God is faithful, God is with us, God is working with us. Not only for us, but with us and through us. With the promise completed and clearly reiterated, the vision ends and Jacob awakes.

He proclaims, “God is here!” and he is afraid. Perhaps it is a sign that we have become a bit too comfortable in our faith that this seems an odd response. We live in a sanitized world theoretically tamed by technology where “fear” is generally an abstract concept. In many ways we have likewise sanitized our faith. We forget, as Jacob and his family did not, that the plans and wisdom of the Almighty might differ somewhat from our own desires.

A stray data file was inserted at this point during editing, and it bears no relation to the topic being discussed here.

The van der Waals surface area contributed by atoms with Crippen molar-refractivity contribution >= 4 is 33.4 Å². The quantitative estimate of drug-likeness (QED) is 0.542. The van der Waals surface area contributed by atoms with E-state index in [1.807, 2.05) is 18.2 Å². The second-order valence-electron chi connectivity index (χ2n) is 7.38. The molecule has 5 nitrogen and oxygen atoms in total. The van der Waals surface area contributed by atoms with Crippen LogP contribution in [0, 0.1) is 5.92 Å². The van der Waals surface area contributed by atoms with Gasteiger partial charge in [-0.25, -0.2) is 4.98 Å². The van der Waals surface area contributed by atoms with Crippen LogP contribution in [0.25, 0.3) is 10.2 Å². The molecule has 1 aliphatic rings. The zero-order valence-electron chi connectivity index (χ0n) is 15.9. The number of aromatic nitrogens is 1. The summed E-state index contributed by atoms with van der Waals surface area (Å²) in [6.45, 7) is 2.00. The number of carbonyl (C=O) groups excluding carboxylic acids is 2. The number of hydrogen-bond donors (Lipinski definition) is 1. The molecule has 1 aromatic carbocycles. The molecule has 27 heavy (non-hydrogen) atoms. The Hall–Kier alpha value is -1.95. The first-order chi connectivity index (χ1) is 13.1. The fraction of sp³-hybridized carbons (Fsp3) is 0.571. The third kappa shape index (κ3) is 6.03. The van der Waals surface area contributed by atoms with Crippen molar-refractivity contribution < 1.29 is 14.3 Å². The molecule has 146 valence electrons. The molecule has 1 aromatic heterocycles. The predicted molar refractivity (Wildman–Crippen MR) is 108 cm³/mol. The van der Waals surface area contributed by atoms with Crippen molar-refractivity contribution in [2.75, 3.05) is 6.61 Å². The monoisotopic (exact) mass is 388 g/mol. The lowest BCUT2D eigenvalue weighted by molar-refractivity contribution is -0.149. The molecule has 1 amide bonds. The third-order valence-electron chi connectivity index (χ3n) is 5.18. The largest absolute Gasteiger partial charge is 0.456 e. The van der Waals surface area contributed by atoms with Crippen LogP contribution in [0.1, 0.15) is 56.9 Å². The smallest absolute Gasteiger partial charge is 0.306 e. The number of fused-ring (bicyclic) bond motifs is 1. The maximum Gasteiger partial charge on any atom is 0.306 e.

It is well and true to remember that the presence and love of God is a source of strength and hope to us. Yet invariably, there is sacrifice and change involved in following the will of God – and if we are honest about our human desires we have to be honest that such change can be frightening.

Yet, even in his fear, God is with Jacob and Jacob understands that the presence and gift of God should be honored. He takes the stone upon which he slept, and stands it upright. It will be a marker and a reminder of the vision and promise of God. Jacob then covers the stone with oil, marking it and setting it apart for those to come.

He names the place “Bethel” – “The House of God.” It can no longer be anonymous, for – having stood in the presence of God Jacob is no longer lost.